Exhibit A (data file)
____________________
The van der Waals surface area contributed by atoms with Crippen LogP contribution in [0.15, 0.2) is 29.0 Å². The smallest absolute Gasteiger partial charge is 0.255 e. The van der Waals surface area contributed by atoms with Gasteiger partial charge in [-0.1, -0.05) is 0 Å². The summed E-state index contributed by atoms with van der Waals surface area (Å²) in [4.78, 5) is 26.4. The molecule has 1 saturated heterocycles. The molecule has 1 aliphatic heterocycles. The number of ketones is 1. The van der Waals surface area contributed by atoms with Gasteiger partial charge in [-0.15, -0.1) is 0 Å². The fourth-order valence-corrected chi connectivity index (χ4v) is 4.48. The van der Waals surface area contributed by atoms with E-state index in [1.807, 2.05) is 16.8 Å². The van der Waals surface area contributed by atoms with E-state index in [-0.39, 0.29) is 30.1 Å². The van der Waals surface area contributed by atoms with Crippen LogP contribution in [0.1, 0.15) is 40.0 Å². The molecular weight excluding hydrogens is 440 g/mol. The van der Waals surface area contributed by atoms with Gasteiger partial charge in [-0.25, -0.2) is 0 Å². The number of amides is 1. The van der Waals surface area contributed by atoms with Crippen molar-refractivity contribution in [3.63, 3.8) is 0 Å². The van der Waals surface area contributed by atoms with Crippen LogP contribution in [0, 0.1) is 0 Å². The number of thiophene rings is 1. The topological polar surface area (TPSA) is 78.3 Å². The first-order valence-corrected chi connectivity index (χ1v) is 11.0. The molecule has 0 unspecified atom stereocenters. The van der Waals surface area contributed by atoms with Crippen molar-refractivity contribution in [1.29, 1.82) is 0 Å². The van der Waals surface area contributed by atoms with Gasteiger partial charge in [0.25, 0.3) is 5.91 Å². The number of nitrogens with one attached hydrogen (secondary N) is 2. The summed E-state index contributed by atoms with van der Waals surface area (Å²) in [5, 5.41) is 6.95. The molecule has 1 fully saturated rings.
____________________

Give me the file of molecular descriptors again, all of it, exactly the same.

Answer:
The van der Waals surface area contributed by atoms with Crippen LogP contribution in [0.15, 0.2) is 29.0 Å². The smallest absolute Gasteiger partial charge is 0.255 e. The van der Waals surface area contributed by atoms with Gasteiger partial charge in [-0.1, -0.05) is 0 Å². The summed E-state index contributed by atoms with van der Waals surface area (Å²) in [4.78, 5) is 26.4. The molecule has 1 saturated heterocycles. The molecule has 1 aliphatic heterocycles. The number of ketones is 1. The van der Waals surface area contributed by atoms with Gasteiger partial charge in [-0.15, -0.1) is 0 Å². The fourth-order valence-corrected chi connectivity index (χ4v) is 4.48. The van der Waals surface area contributed by atoms with E-state index in [1.807, 2.05) is 16.8 Å². The van der Waals surface area contributed by atoms with E-state index in [-0.39, 0.29) is 30.1 Å². The van der Waals surface area contributed by atoms with Crippen LogP contribution in [0.1, 0.15) is 40.0 Å². The molecular weight excluding hydrogens is 440 g/mol. The van der Waals surface area contributed by atoms with Gasteiger partial charge in [-0.25, -0.2) is 0 Å². The number of amides is 1. The van der Waals surface area contributed by atoms with Crippen molar-refractivity contribution in [3.63, 3.8) is 0 Å². The van der Waals surface area contributed by atoms with Crippen LogP contribution in [0, 0.1) is 0 Å². The number of thiophene rings is 1. The topological polar surface area (TPSA) is 78.3 Å². The first-order valence-corrected chi connectivity index (χ1v) is 11.0. The molecule has 0 unspecified atom stereocenters. The van der Waals surface area contributed by atoms with Crippen molar-refractivity contribution in [1.29, 1.82) is 0 Å². The van der Waals surface area contributed by atoms with Gasteiger partial charge in [0.25, 0.3) is 5.91 Å². The number of nitrogens with one attached hydrogen (secondary N) is 2. The summed E-state index contributed by atoms with van der Waals surface area (Å²) in [5, 5.41) is 6.95. The molecule has 1 fully saturated rings.